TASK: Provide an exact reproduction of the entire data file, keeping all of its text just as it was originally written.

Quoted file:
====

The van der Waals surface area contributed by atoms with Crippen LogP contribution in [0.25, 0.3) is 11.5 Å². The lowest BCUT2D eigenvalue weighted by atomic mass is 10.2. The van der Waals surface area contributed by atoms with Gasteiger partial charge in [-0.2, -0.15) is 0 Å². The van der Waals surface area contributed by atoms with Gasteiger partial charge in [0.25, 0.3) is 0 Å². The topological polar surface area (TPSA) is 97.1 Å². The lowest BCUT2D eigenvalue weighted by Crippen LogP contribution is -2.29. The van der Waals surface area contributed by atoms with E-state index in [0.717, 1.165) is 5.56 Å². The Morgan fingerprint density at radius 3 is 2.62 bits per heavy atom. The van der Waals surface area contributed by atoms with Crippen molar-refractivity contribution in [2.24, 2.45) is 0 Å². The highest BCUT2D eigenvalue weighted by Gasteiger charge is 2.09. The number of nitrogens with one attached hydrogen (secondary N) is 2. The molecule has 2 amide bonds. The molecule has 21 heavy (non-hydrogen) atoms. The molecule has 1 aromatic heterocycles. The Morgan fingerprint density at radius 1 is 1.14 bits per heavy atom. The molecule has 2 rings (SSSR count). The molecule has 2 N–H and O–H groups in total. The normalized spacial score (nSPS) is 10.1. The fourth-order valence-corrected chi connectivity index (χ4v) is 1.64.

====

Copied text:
The van der Waals surface area contributed by atoms with Crippen LogP contribution in [0.25, 0.3) is 11.5 Å². The lowest BCUT2D eigenvalue weighted by atomic mass is 10.2. The van der Waals surface area contributed by atoms with Gasteiger partial charge in [-0.2, -0.15) is 0 Å². The van der Waals surface area contributed by atoms with Gasteiger partial charge in [0.25, 0.3) is 0 Å². The topological polar surface area (TPSA) is 97.1 Å². The lowest BCUT2D eigenvalue weighted by Crippen LogP contribution is -2.29. The van der Waals surface area contributed by atoms with E-state index in [0.717, 1.165) is 5.56 Å². The Morgan fingerprint density at radius 3 is 2.62 bits per heavy atom. The van der Waals surface area contributed by atoms with Crippen molar-refractivity contribution in [2.24, 2.45) is 0 Å². The highest BCUT2D eigenvalue weighted by Gasteiger charge is 2.09. The number of nitrogens with one attached hydrogen (secondary N) is 2. The molecule has 2 amide bonds. The molecule has 21 heavy (non-hydrogen) atoms. The molecule has 1 aromatic heterocycles. The Morgan fingerprint density at radius 1 is 1.14 bits per heavy atom. The molecule has 2 rings (SSSR count). The molecule has 2 N–H and O–H groups in total. The normalized spacial score (nSPS) is 10.1. The fourth-order valence-corrected chi connectivity index (χ4v) is 1.64.